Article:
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concede to (someone or something)

To yield to someone or something. A noun or pronoun can be used between "concede" and "to." He's so stubborn that I doubt he'll ever concede to what I want. The candidate called to concede to his opponent after the final vote was announced.
See also: concede

concede something to someone or something

to yield something to someone or a group; to grant something to someone or something. At midnight, Ronald conceded the election to his opponent.
See also: concede

concede to someone or something

to yield to someone or a group; to give in to someone or a group. In the end we conceded to the demands of the petition. I will not concede to you.
See also: concede
References in periodicals archive ?
They do concede fewer goals when Krul between the sticks, 2.
You can't concede three goals and expect to get points from games, and we haven't two weeks running.
This season Middlesbrough conceded 13 goals fewer than Watford but if they are promoted they might concede only three fewer.
It is pretty gut-wrenching to concede soft, late tries.
With a team like this you are always taking risks and if you make a mistake you concede a goal," he added.
And I think City will take heart from the fact United concede goals easily.
It concerns us because a team like Man City cannot expect to concede four goals at home.
We didn't score, but we can't concede a counter-attack like this.
If we go a goal up and it hits the 60-65 minute mark, it's like the boys start thinking 'alright, we're going to concede again.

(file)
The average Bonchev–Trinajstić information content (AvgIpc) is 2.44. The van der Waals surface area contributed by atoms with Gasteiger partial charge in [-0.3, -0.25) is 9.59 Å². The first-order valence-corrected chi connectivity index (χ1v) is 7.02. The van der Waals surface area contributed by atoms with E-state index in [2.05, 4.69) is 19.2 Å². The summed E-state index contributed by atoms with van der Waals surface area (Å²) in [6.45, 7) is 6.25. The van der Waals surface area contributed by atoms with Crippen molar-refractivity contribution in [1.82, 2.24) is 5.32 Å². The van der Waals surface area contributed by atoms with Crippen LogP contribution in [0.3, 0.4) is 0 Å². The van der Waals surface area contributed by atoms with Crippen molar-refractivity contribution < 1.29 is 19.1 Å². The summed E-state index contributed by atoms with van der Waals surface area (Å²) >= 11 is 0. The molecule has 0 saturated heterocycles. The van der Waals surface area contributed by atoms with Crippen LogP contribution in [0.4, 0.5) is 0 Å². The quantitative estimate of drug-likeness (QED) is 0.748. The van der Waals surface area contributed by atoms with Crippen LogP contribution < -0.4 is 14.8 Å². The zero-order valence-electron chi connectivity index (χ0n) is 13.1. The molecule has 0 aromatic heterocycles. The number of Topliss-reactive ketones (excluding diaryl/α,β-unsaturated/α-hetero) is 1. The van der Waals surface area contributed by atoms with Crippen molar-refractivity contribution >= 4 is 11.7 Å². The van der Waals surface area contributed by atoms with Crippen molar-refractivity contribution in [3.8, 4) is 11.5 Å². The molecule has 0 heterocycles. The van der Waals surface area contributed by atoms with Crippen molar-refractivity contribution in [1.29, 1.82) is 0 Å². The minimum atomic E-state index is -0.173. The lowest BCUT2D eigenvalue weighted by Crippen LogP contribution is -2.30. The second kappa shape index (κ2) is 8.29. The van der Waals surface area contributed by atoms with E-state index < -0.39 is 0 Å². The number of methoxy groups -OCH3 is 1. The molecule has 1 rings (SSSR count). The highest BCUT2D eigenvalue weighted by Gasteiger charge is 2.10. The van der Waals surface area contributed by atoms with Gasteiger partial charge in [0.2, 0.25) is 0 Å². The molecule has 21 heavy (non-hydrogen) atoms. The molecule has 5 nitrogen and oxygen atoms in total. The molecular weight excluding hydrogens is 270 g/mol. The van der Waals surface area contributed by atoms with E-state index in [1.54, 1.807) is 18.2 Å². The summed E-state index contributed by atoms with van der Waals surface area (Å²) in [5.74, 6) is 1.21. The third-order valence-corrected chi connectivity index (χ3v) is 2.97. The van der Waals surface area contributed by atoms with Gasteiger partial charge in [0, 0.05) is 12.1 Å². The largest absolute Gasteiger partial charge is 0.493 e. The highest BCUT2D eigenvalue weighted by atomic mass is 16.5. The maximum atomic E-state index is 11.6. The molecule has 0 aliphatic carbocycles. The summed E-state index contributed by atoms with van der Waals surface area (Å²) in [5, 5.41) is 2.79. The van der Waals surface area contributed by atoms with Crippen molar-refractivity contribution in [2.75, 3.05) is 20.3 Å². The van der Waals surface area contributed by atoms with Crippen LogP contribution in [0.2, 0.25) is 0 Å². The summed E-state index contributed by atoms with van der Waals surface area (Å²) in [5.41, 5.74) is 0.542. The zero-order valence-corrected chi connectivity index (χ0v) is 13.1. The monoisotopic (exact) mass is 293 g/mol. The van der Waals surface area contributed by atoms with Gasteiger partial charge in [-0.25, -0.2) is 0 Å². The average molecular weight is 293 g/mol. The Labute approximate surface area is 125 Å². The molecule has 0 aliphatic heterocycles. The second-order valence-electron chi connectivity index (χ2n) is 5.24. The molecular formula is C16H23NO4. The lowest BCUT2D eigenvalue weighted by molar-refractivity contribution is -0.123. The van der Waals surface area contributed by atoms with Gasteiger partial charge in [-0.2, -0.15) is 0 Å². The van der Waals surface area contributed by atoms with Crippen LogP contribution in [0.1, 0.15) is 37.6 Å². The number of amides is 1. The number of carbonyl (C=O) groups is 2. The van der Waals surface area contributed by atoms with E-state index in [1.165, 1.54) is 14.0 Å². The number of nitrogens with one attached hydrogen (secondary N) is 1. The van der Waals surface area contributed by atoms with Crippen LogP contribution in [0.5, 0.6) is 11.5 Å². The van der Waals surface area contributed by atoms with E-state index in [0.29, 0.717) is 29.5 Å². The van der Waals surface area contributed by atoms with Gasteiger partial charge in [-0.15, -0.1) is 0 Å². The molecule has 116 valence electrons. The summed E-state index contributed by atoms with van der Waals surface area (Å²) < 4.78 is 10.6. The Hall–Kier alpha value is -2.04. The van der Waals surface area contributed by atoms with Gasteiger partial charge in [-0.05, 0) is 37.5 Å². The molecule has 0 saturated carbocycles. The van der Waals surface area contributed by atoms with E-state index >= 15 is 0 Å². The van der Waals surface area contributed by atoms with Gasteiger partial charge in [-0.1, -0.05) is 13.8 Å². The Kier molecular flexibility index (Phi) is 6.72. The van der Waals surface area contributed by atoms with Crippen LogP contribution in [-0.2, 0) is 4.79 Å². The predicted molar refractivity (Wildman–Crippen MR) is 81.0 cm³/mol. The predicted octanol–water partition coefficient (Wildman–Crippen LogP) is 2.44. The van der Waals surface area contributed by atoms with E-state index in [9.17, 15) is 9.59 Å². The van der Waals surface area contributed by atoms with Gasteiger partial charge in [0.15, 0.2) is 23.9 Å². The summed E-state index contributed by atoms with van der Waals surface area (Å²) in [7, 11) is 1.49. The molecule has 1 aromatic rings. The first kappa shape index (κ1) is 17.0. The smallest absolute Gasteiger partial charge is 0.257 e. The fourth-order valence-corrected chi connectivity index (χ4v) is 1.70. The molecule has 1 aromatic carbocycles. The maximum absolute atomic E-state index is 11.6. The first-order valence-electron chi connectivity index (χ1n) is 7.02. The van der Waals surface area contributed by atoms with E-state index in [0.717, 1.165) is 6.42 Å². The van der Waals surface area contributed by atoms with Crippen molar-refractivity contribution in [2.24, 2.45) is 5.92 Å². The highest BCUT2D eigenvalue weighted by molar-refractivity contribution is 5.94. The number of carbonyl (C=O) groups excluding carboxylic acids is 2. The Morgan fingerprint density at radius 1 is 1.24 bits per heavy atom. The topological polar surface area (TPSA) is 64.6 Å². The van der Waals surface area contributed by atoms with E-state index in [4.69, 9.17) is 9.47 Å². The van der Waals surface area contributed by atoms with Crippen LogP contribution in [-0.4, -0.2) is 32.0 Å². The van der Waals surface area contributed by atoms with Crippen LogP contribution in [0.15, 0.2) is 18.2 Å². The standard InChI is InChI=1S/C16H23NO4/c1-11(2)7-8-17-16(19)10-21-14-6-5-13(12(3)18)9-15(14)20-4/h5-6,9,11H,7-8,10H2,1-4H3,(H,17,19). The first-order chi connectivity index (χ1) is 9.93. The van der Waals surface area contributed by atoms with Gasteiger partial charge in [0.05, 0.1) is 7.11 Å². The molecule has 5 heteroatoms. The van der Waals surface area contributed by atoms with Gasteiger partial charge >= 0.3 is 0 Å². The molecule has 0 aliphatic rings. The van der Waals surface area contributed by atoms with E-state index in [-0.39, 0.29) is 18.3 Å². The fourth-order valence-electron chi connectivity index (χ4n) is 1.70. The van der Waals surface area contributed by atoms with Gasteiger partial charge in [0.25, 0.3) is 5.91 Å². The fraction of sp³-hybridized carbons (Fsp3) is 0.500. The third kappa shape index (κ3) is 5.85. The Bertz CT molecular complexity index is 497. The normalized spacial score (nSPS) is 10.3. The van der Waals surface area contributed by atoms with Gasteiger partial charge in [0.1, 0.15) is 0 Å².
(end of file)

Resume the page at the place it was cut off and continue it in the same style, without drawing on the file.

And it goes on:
We don't concede a lot of opportunities, but our opponents are being more efficient than us.
A simple calculation would have told him pro rata we would probably concede more than 60 goals over the full season.
Someone who removes a cart can be fined $50, but officials concede that violators are never cited or fined.
While Justice Scalia does not concede that we have executed an innocent person, he does acknowledge the risk of that happening, albeit one that is so small that it's barely there.
Under the new guidelines the IRS will not settle unless taxpayers concede (agree to the disallowance of) 100% of the claimed losses or deductions, reduced only by the amount of transaction costs up to 10% of such claimed losses or deductions.
As explained in TEI's Comments Foster Taxpayer Victories in Pennsylvania, there were positive indications that the Commonwealth of Pennsylvania had decided to concede two cases involving the issue of when deferred compensation becomes subject to the Commonwealth's personal income tax.